Washington State

Office of the Attorney General

Attorney General

Bob Ferguson

If you saw a stranger peering into your windows at home or rifling through your desk at work, you’d call the cops. But many of us have no idea what happens to all the bits and bytes of information we send over our computers, iPhones and Blackberries.

Take Facebook, for example. I’m a huge fan (daft pun intended). I avoid games like FarmVille and Mafia Wars, however, and feel little desire to know what my “fine” is or which Twilight character I most represent.

But what happens when my FB friends play games or take quizzes? When you use an app, an unknown developer could be accessing almost everything in your profile. If your friend takes a quiz, they could be giving away your personal information too.

Until I took this Facebook privacy quiz created by the ACLU of Northern California, I didn’t realize just how much of my information could be shared with strangers – even though I thought my privacy settings were right. The ACLU application was able to pull up my status updates, details from the “info” section on my profile and even a few photos where I was tagged -- including one where I’m wearing reindeer antlers during an ugly sweater party. (Sorry to disappoint you, but I won't post the pic on All Consuming.)

My privacy settings were configured so that only friends could view my profile, but I had neglected to limit what information could be obtained by applications they use.

“The facts of your life are now just another commodity, like corn or wheat, that’s collected and sold. In the world of marketing, knowledge is power,” explains a recent MSNBC article. It includes an interview with the executive director of the World Privacy Forum who describes her own experience receiving a telemarketing call from a store where she did some holiday shopping. Although she never gave the store her phone number, they were able to use her credit card number and zip code to find her.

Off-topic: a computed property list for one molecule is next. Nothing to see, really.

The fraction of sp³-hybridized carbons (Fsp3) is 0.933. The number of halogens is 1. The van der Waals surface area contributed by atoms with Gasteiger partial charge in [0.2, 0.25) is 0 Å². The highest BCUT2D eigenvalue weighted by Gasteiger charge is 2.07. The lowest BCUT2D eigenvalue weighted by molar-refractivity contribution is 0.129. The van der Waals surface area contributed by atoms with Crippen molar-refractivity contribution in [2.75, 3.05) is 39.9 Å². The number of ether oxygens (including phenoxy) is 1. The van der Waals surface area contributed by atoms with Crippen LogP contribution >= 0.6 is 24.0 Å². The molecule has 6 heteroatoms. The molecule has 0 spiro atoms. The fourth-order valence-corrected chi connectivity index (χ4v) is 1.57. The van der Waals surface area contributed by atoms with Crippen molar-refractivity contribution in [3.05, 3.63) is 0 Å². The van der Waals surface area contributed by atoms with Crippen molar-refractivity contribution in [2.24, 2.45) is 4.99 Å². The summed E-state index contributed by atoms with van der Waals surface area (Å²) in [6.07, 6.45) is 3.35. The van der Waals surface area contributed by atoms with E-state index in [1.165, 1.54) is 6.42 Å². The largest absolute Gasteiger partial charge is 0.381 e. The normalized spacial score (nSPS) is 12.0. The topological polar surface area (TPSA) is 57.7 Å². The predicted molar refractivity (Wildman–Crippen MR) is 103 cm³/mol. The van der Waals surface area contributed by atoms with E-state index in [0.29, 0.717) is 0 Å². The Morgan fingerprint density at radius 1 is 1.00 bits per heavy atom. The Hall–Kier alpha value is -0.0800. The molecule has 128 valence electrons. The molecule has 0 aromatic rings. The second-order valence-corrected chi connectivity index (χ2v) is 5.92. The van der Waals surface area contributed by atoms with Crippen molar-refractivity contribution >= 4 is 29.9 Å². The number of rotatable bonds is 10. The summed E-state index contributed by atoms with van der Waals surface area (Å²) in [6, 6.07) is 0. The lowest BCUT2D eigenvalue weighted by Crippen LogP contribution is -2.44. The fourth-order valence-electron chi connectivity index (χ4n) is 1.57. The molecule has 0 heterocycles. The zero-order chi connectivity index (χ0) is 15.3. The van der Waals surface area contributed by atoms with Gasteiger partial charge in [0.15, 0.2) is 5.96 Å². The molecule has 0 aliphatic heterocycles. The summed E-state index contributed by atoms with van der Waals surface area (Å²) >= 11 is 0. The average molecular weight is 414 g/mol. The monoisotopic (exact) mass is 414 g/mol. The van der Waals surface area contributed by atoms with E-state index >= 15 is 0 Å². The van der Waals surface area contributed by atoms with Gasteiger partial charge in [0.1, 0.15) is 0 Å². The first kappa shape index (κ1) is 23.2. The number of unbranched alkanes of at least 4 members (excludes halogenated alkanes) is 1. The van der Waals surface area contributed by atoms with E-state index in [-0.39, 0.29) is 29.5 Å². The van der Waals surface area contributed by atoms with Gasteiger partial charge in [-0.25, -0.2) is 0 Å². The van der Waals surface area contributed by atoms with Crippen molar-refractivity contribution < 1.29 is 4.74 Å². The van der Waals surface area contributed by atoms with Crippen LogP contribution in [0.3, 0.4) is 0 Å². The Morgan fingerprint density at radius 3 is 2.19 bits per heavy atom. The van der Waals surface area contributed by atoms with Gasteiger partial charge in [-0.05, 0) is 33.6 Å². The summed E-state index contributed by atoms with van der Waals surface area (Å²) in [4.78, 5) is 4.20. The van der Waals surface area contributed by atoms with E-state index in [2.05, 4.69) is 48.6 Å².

Marketers are one thing, but imagine what a criminal could do with some of the information people provide online.

There’s also your reputation to consider. According to a study by Microsoft, 70 percent of human resources professionals have rejected a candidate based on what they found out about the person by searching online.

Today is Data Privacy Day, a collaborative effort to educate consumers and businesses about the importance of protecting personal information. The effort has been endorsed by the National Association of Attorneys General through a resolution and Gov. Chris Gregoire signed a proclamation.

“We live in a world of instant communication, which should make us wonder what happens to all the information we send over the Internet,” Washington Attorney General Rob McKenna said. “The same technology that makes our lives easier can potentially increase our risk of financial or other harm. Organizations that support Data Privacy Day recognize the importance of helping consumers and businesses to safely and securely navigate the information superhighway.”

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